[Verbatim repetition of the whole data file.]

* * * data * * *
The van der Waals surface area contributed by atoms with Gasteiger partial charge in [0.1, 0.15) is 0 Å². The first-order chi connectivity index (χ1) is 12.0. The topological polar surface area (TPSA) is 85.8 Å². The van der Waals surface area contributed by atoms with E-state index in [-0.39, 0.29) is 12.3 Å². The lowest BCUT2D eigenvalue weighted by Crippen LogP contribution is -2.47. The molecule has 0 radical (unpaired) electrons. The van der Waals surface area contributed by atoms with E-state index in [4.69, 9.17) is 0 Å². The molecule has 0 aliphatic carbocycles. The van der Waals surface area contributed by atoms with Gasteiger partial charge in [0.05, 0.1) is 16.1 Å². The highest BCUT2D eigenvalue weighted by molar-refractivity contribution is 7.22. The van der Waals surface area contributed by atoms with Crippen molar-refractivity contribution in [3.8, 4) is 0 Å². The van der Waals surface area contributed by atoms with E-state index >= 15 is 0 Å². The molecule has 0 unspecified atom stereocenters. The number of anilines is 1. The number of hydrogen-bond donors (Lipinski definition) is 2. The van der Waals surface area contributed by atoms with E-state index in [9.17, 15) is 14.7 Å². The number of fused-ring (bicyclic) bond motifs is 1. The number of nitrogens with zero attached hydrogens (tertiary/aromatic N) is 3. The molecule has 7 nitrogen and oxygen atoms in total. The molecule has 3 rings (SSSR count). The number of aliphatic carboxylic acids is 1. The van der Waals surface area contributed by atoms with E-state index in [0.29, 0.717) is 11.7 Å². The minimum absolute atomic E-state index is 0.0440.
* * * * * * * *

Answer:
The van der Waals surface area contributed by atoms with Gasteiger partial charge in [0.1, 0.15) is 0 Å². The first-order chi connectivity index (χ1) is 12.0. The topological polar surface area (TPSA) is 85.8 Å². The van der Waals surface area contributed by atoms with E-state index in [-0.39, 0.29) is 12.3 Å². The lowest BCUT2D eigenvalue weighted by Crippen LogP contribution is -2.47. The molecule has 0 radical (unpaired) electrons. The van der Waals surface area contributed by atoms with E-state index in [4.69, 9.17) is 0 Å². The molecule has 0 aliphatic carbocycles. The van der Waals surface area contributed by atoms with Gasteiger partial charge in [0.05, 0.1) is 16.1 Å². The highest BCUT2D eigenvalue weighted by molar-refractivity contribution is 7.22. The van der Waals surface area contributed by atoms with Crippen molar-refractivity contribution in [3.8, 4) is 0 Å². The van der Waals surface area contributed by atoms with E-state index >= 15 is 0 Å². The molecule has 0 unspecified atom stereocenters. The number of anilines is 1. The number of hydrogen-bond donors (Lipinski definition) is 2. The van der Waals surface area contributed by atoms with E-state index in [9.17, 15) is 14.7 Å². The number of fused-ring (bicyclic) bond motifs is 1. The number of nitrogens with zero attached hydrogens (tertiary/aromatic N) is 3. The molecule has 7 nitrogen and oxygen atoms in total. The molecule has 3 rings (SSSR count). The number of aliphatic carboxylic acids is 1. The van der Waals surface area contributed by atoms with E-state index in [0.29, 0.717) is 11.7 Å². The minimum absolute atomic E-state index is 0.0440.